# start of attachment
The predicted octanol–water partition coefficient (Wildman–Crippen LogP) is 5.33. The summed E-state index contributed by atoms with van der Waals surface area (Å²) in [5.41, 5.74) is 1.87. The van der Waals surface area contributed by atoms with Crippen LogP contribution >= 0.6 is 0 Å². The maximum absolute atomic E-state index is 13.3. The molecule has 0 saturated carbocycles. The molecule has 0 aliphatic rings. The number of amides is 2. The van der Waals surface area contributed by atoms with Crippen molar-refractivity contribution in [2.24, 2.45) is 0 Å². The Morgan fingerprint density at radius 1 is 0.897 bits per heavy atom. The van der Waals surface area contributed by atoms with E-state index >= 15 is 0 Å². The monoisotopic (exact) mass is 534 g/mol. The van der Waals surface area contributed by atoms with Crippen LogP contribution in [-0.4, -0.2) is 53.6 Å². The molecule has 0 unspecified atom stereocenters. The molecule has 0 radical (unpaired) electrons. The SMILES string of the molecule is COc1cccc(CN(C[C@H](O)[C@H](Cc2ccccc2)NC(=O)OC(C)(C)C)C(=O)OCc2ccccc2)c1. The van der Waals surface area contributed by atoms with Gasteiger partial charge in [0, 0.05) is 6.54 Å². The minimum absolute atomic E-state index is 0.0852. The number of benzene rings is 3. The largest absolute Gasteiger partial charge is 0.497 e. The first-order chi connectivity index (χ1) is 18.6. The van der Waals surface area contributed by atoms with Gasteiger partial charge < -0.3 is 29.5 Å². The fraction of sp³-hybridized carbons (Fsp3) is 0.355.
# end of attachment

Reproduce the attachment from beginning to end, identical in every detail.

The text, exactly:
The predicted octanol–water partition coefficient (Wildman–Crippen LogP) is 5.33. The summed E-state index contributed by atoms with van der Waals surface area (Å²) in [5.41, 5.74) is 1.87. The van der Waals surface area contributed by atoms with Crippen LogP contribution >= 0.6 is 0 Å². The maximum absolute atomic E-state index is 13.3. The molecule has 0 saturated carbocycles. The molecule has 0 aliphatic rings. The number of amides is 2. The van der Waals surface area contributed by atoms with Crippen molar-refractivity contribution in [2.24, 2.45) is 0 Å². The Morgan fingerprint density at radius 1 is 0.897 bits per heavy atom. The van der Waals surface area contributed by atoms with E-state index >= 15 is 0 Å². The monoisotopic (exact) mass is 534 g/mol. The van der Waals surface area contributed by atoms with Crippen LogP contribution in [-0.4, -0.2) is 53.6 Å². The molecule has 0 unspecified atom stereocenters. The molecule has 0 radical (unpaired) electrons. The SMILES string of the molecule is COc1cccc(CN(C[C@H](O)[C@H](Cc2ccccc2)NC(=O)OC(C)(C)C)C(=O)OCc2ccccc2)c1. The van der Waals surface area contributed by atoms with Gasteiger partial charge in [0, 0.05) is 6.54 Å². The minimum absolute atomic E-state index is 0.0852. The number of benzene rings is 3. The largest absolute Gasteiger partial charge is 0.497 e. The first-order chi connectivity index (χ1) is 18.6. The van der Waals surface area contributed by atoms with Gasteiger partial charge < -0.3 is 29.5 Å². The fraction of sp³-hybridized carbons (Fsp3) is 0.355.